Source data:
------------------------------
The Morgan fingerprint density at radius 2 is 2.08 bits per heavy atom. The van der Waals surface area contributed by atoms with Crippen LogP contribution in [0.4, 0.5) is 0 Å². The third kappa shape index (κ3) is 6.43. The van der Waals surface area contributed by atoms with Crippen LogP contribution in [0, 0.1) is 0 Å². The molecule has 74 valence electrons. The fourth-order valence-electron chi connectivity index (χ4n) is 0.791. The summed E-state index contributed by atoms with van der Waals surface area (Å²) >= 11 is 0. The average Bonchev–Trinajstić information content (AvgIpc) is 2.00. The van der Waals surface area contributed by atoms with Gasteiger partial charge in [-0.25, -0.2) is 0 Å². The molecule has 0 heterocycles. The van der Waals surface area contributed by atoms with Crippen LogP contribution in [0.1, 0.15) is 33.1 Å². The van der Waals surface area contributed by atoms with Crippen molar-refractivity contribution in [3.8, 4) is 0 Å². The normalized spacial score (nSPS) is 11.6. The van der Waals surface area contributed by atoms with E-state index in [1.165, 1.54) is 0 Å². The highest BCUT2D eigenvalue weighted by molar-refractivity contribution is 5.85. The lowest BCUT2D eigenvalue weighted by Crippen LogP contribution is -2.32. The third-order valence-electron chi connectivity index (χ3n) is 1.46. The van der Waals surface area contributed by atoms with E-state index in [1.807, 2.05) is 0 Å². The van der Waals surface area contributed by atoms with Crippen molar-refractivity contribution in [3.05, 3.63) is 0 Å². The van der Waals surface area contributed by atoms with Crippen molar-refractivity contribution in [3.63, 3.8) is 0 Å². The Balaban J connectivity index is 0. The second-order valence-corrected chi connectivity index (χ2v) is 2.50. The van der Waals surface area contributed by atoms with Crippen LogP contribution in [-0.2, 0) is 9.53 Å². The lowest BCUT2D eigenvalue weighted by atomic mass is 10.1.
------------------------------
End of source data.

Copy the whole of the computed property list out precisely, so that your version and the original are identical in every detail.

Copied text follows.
The Morgan fingerprint density at radius 2 is 2.08 bits per heavy atom. The van der Waals surface area contributed by atoms with Crippen LogP contribution in [0.4, 0.5) is 0 Å². The third kappa shape index (κ3) is 6.43. The van der Waals surface area contributed by atoms with Crippen LogP contribution in [0, 0.1) is 0 Å². The molecule has 74 valence electrons. The fourth-order valence-electron chi connectivity index (χ4n) is 0.791. The summed E-state index contributed by atoms with van der Waals surface area (Å²) >= 11 is 0. The average Bonchev–Trinajstić information content (AvgIpc) is 2.00. The van der Waals surface area contributed by atoms with Gasteiger partial charge in [-0.25, -0.2) is 0 Å². The molecule has 0 heterocycles. The van der Waals surface area contributed by atoms with Crippen LogP contribution in [0.1, 0.15) is 33.1 Å². The van der Waals surface area contributed by atoms with Crippen molar-refractivity contribution in [3.8, 4) is 0 Å². The normalized spacial score (nSPS) is 11.6. The van der Waals surface area contributed by atoms with E-state index in [1.165, 1.54) is 0 Å². The highest BCUT2D eigenvalue weighted by molar-refractivity contribution is 5.85. The lowest BCUT2D eigenvalue weighted by Crippen LogP contribution is -2.32. The third-order valence-electron chi connectivity index (χ3n) is 1.46. The van der Waals surface area contributed by atoms with E-state index in [1.807, 2.05) is 0 Å². The van der Waals surface area contributed by atoms with Crippen molar-refractivity contribution in [3.05, 3.63) is 0 Å². The van der Waals surface area contributed by atoms with Crippen molar-refractivity contribution in [3.63, 3.8) is 0 Å². The Balaban J connectivity index is 0. The second-order valence-corrected chi connectivity index (χ2v) is 2.50. The van der Waals surface area contributed by atoms with Crippen LogP contribution in [-0.2, 0) is 9.53 Å². The lowest BCUT2D eigenvalue weighted by atomic mass is 10.1.